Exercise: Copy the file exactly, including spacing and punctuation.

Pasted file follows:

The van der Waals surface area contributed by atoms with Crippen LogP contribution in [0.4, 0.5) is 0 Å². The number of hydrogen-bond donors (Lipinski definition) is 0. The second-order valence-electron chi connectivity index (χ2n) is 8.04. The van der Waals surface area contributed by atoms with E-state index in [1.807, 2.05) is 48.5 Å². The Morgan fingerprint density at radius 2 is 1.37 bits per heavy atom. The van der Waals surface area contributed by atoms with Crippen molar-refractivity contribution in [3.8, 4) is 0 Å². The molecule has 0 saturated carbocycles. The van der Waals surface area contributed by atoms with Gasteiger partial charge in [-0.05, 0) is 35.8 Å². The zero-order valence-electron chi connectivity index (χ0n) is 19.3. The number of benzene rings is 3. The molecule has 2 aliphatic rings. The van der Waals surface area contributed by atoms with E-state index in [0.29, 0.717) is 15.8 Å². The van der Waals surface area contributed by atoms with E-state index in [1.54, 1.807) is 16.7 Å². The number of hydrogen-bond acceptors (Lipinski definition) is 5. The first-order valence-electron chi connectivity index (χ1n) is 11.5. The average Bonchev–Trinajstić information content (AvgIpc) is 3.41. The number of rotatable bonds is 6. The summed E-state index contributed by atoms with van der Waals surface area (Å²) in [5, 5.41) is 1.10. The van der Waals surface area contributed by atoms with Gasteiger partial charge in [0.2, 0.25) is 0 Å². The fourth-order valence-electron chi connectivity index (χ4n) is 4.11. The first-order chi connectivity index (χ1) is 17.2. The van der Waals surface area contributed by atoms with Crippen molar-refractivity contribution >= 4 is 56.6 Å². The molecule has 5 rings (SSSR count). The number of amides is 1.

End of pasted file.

The van der Waals surface area contributed by atoms with Crippen LogP contribution in [0.4, 0.5) is 0 Å². The number of hydrogen-bond donors (Lipinski definition) is 0. The second-order valence-electron chi connectivity index (χ2n) is 8.04. The van der Waals surface area contributed by atoms with E-state index in [1.807, 2.05) is 48.5 Å². The Morgan fingerprint density at radius 2 is 1.37 bits per heavy atom. The van der Waals surface area contributed by atoms with Crippen molar-refractivity contribution in [3.8, 4) is 0 Å². The molecule has 0 saturated carbocycles. The van der Waals surface area contributed by atoms with Gasteiger partial charge in [-0.05, 0) is 35.8 Å². The zero-order valence-electron chi connectivity index (χ0n) is 19.3. The number of benzene rings is 3. The molecule has 2 aliphatic rings. The van der Waals surface area contributed by atoms with E-state index in [0.29, 0.717) is 15.8 Å². The van der Waals surface area contributed by atoms with E-state index in [1.54, 1.807) is 16.7 Å². The number of hydrogen-bond acceptors (Lipinski definition) is 5. The first-order valence-electron chi connectivity index (χ1n) is 11.5. The average Bonchev–Trinajstić information content (AvgIpc) is 3.41. The number of rotatable bonds is 6. The summed E-state index contributed by atoms with van der Waals surface area (Å²) in [5, 5.41) is 1.10. The van der Waals surface area contributed by atoms with Gasteiger partial charge in [0.2, 0.25) is 0 Å². The fourth-order valence-electron chi connectivity index (χ4n) is 4.11. The first-order chi connectivity index (χ1) is 17.2. The van der Waals surface area contributed by atoms with Crippen molar-refractivity contribution >= 4 is 56.6 Å². The molecule has 5 rings (SSSR count). The number of amides is 1.